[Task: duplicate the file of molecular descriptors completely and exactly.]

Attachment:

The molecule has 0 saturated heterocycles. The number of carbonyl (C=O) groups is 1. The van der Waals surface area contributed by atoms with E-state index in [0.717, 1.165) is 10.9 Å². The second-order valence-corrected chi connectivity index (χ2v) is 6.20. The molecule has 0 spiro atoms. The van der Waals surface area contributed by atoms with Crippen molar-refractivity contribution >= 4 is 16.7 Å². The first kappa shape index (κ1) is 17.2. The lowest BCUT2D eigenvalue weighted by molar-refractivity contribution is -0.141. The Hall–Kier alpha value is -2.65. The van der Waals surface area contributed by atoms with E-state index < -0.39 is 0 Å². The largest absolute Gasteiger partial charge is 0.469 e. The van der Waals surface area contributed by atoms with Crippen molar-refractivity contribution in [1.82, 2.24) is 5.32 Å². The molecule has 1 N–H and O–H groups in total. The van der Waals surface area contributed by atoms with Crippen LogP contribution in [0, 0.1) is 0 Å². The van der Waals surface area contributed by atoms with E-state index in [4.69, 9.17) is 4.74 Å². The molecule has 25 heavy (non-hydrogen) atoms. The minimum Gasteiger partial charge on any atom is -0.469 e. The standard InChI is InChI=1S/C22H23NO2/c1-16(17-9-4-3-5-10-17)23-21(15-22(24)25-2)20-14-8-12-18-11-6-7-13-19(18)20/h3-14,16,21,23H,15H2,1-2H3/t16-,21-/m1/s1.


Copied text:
The molecule has 0 saturated heterocycles. The number of carbonyl (C=O) groups is 1. The van der Waals surface area contributed by atoms with E-state index in [0.717, 1.165) is 10.9 Å². The second-order valence-corrected chi connectivity index (χ2v) is 6.20. The molecule has 0 spiro atoms. The van der Waals surface area contributed by atoms with Crippen molar-refractivity contribution >= 4 is 16.7 Å². The first kappa shape index (κ1) is 17.2. The lowest BCUT2D eigenvalue weighted by molar-refractivity contribution is -0.141. The Hall–Kier alpha value is -2.65. The van der Waals surface area contributed by atoms with E-state index < -0.39 is 0 Å². The largest absolute Gasteiger partial charge is 0.469 e. The van der Waals surface area contributed by atoms with Crippen molar-refractivity contribution in [1.82, 2.24) is 5.32 Å². The molecule has 1 N–H and O–H groups in total. The van der Waals surface area contributed by atoms with Crippen LogP contribution in [0, 0.1) is 0 Å². The van der Waals surface area contributed by atoms with E-state index in [4.69, 9.17) is 4.74 Å². The molecule has 25 heavy (non-hydrogen) atoms. The minimum Gasteiger partial charge on any atom is -0.469 e. The standard InChI is InChI=1S/C22H23NO2/c1-16(17-9-4-3-5-10-17)23-21(15-22(24)25-2)20-14-8-12-18-11-6-7-13-19(18)20/h3-14,16,21,23H,15H2,1-2H3/t16-,21-/m1/s1.